In 2022, NASA’s Artemis I mission traveled 1.4 million miles into space. When the Orion spacecraft flew by the moon, future trees were on board. The uncrewed spacecraft contained seeds for five tree species, including sweetgums, Douglas-firs, sycamores, loblolly pines, and giant sequoias. After the 25.5 day mission, the Forest Service successfully germinated the seeds. Now, community organizations and schools across the United States now apply to receive a seedling grown from one of the tree seeds that flew by the moon that will grow to become official Artemis Moon Trees. 

[Related: Artemis I’s solar panels harvested a lot more energy than expected.]

NASA and the United States Department of Agriculture Forest Service will distribute the Artemis Moon Tree seedlings in an effort to “create new ways for communities home on Earth to connect with humanity’s exploration of space for the benefit of all” and promote STEM in the classroom and beyond. 

Institutions that can apply for a seedling include universities, museums, science centers, organizations that serve K-12 schools, and government organizations. Applications are posted here and are due by Friday October 6. 

Five bags of seeds for the five tree species that flew on the Artemis I mission. CREDIT: NASA/USDA Forest Service.
Seeds for five tree species that flew on the Artemis I mission. CREDIT: NASA/USDA Forest Service.

The Artemis I Mission launched on November 16, 2022 and was the first integrated test of NASA’s latest deep space exploration technology: the Orion spacecraft itself, the all-powerful Space Launch System rocket, and the ground systems at Kennedy Space Center. Orion returned to Earth after 25.5 days in space, where it journeyed 270,000 miles away from Earth, orbited the moon, and collected crucial data along the way. A plush Snoopy zero-gravity indicator, LEGO minifigures, and three ‘moonikins,’ were also aboard the spacecraft with the Artemis seeds.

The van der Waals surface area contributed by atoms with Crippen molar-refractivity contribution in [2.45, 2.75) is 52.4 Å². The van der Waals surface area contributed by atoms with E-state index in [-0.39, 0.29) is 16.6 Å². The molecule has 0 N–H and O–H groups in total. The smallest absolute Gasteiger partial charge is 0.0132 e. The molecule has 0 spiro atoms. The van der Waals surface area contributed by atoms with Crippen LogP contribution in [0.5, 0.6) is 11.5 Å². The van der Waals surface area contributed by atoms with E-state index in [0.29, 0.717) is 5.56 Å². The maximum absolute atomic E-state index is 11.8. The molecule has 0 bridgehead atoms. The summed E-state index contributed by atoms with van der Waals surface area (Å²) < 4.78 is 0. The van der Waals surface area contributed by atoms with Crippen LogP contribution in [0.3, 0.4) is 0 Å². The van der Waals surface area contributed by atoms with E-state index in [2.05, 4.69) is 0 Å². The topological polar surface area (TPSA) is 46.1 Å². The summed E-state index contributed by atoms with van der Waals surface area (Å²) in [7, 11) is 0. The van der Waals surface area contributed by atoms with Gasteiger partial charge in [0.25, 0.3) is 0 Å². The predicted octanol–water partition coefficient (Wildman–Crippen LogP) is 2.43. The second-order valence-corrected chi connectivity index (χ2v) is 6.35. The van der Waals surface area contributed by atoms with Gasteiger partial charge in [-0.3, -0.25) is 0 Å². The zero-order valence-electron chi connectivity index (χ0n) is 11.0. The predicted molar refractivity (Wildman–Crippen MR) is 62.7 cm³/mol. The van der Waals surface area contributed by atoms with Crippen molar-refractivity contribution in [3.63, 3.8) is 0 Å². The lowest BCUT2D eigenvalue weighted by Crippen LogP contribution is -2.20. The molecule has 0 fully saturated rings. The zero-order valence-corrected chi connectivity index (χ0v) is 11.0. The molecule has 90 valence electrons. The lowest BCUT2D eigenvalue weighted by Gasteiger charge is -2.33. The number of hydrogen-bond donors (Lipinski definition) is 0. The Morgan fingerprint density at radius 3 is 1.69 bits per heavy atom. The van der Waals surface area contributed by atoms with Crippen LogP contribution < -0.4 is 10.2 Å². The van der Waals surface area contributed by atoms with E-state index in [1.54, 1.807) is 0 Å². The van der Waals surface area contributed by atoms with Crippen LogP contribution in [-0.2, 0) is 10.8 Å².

“NASA’s Artemis moon trees are bringing the science and ingenuity of space exploration back down to Earth,” NASA Administrator Bill Nelson said in a statement. “Last year, these seeds flew on the Artemis I mission 40,000 miles beyond the Moon. With the help of the USDA, this new generation of Moon trees will plant the spirit of exploration across our communities and inspire the next generation of explorers.”

[Related: Before the Artemis II crew can go to the moon, they need to master flying high above Earth.]

The Artemis seeds are also the second generation of Moon Trees. In 1971, Apollo 14 Command Module Pilot Stuart Roosa, carried hundreds of tree seeds about the mission as a part of his personal kit. Roosa was a former Forest Service smokejumper, a group of specially trained wildland firefighters who are often the first to respond to remote firefighters. When Apollo 14 returned, the Forest Service germinated the seeds and the first generation of Apollo Moon Tree seedlings were then planted around the United States.

NASA and the Forest Service hope that this next 21st Century generation of Moon Trees carry on the legacy of inspiration launched over 50 years ago. 

“The seeds that flew on the Artemis mission will soon be Moon Trees standing proudly on campuses and institutions across the country,” Forest Service chief Randy Moore said in a statement. “These future Moon Trees, like those that came before them, serve as a potent symbol that when we put our mind to a task, there is nothing we can’t accomplish. They will inspire future generations of scientists, whose research underpins all that we do here at the Forest Service.”